By Saodat Asanova-Taylor
Capital News Service
LANSING — Operators of compost companies and public agencies in Michigan are criticizing legislative bills that might put them out of business.
The bills propose modifying the 17-year-old ban on dumping yard waste in landfills. They would allow some disposal in landfills instead of requiring composting.
Rep. Paul Opsommer, R-DeWitt, one of the sponsors, said the measure is necessary for creating renewable energy resources.
The other sponsor of the legislations is Rep. Kenneth Horn, R-Frankenmuth.
“It will allow collection of yard waste only for those landfills that will use a gas collection system and then create alternative energy from it. The ban will still be in place for all the other landfills,” Opsommer said.
Yard waste combined with other trash can produce 10 percent more methane to generate electricity and heat, he said.
According to Opsommer, the change would be a good opportunity for business groups, unions and energy innovators to produce more alternative energy.
Michigan banned the disposal of yard waste in landfills in 1996, to reduce the need for new dumps and to encourage a greater use of composting to turn waste into nutrient-rich humus, according to the West Michigan Environmental Action Council in Grand Rapids.
Over the years, the ban encouraged a growing industry that created valuable compost for farms, gardens and homes.
Meanwhile, compost business owners say they are concerned they won’t be able to compete with big energy companies to buy yard waste from landfills. Currently, their own trucks collect yard waste or waste is brought in by individuals and private companies.
James Clift, policy director of the Michigan Environmental Council, said the bills would cripple family-owned compost businesses.
“We strongly disagree with this proposal,” he said, adding that years ago the state encouraged these businesses and now legislators are “pulling the rug out from under their feet.”
Michigan has 134 compost operations, including 30 to 40 private businesses. The rest are public entities run by counties. The number of employees working at each business is estimated to be between four and 15 people, according to the Michigan Environmental Council.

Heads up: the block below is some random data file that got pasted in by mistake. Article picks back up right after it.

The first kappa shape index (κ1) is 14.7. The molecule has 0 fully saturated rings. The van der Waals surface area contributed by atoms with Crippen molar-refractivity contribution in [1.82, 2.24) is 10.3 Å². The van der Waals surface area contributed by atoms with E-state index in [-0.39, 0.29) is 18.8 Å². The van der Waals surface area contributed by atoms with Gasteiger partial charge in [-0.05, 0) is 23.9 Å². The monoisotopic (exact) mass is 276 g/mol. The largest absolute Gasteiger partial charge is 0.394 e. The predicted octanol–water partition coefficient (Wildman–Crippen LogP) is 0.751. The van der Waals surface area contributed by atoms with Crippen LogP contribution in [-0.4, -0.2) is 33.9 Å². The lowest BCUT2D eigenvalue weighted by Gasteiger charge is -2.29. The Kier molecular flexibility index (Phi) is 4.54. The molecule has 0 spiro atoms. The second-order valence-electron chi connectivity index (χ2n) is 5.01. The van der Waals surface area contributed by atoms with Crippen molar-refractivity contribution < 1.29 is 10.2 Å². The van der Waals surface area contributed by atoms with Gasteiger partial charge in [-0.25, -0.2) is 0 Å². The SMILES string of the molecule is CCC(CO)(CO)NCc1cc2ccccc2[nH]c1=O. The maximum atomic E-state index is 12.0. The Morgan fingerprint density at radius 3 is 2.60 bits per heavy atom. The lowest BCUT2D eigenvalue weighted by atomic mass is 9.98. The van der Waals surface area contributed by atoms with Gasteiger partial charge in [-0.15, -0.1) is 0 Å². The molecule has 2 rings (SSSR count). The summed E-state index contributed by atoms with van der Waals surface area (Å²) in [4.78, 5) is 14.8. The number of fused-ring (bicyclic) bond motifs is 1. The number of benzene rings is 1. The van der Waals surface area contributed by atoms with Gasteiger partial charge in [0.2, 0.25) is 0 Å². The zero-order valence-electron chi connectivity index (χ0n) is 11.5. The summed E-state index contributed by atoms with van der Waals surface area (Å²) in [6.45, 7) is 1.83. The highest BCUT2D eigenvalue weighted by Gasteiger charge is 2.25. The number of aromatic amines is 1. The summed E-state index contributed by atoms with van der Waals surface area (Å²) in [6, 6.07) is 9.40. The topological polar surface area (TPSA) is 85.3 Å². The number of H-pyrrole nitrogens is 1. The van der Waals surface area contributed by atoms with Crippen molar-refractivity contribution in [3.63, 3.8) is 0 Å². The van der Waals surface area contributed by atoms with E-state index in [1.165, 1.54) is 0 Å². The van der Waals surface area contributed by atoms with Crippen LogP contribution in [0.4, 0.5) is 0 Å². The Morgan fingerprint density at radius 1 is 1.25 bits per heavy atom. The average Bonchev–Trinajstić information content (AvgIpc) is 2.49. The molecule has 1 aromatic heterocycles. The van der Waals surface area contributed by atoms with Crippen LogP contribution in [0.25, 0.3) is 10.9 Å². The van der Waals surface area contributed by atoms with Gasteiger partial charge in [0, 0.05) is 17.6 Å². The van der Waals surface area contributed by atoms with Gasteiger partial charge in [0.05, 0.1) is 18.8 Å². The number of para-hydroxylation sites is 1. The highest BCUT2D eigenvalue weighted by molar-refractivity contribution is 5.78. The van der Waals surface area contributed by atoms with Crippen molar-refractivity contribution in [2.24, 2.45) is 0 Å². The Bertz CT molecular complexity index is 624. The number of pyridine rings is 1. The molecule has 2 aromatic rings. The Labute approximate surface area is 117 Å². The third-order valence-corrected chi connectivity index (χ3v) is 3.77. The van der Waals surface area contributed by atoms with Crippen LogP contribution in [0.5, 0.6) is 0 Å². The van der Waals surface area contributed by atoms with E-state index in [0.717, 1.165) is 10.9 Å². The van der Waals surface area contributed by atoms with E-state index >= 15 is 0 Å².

“These businesses run profitable operations. They produce nutrient-rich soil products and create jobs,” Clift said, “but the legislators would guarantee bankruptcy.”
Tom Turner, owner of Spurt Industries in Zeeland, Mich., said his business would not survive if the legislation passes. The company has other Michigan locations in Ada, Byron Center, Wixom and Lansing.
“The bill will allow garbage trucks to pick up yard waste, which would take away 90 percent of my raw material,” he said. “We will no longer be receiving enough to maintain our business. It will ruin us.”
Michael Nicholson, vice president of WeCare Organics in Ann Arbor, said the legislation is a bad approach, both economically and environmentally.
“Landfill gas escapes uncontrollably and land waste spoils quickly. A representation that it is effective or somehow efficient renewable energy is a complete misrepresentation,” Nicholson said.
Methane produced by decomposition of yard waste in landfills can generate electricity, but 30-50 percent of methane from landfills goes into the atmosphere before capture systems start to burn it, according to the Michigan Environmental Council.
“You will lose more gas than generate energy. The leaks can have a tremendous impact on the environment, polluting the air and water. Composting yard waste is a safer way to promote the government’s idea of ‘Pure Michigan’,” Nicholson said.
Meanwhile, Elisa Seltzer, Emmet County director of the Michigan Department of Public Works, said a shortage of yard waste would affect private and public businesses.
“In Emmet County, we have a strong history of waste management practices. Since 2005, we have built a successful operation that turns yard waste into high-quality compost. Landscapers, gardeners and farmers depend on it,” Seltzer said.
“We are the only business that sells high-quality yard waste for soil-building organic composition. Some people say it’s best stuff,” she said.
According to Seltzer, 10 tons of a yard waste going to a landfill create one job, but 10 tons going to compost create four jobs.
“If we let the yard waste to go to landfills, we will lose jobs. So that will be absolutely crazy if the government chooses to put the waste into landfills,” Seltzer said.
The legislation is pending in the House Committee on Energy and Technology.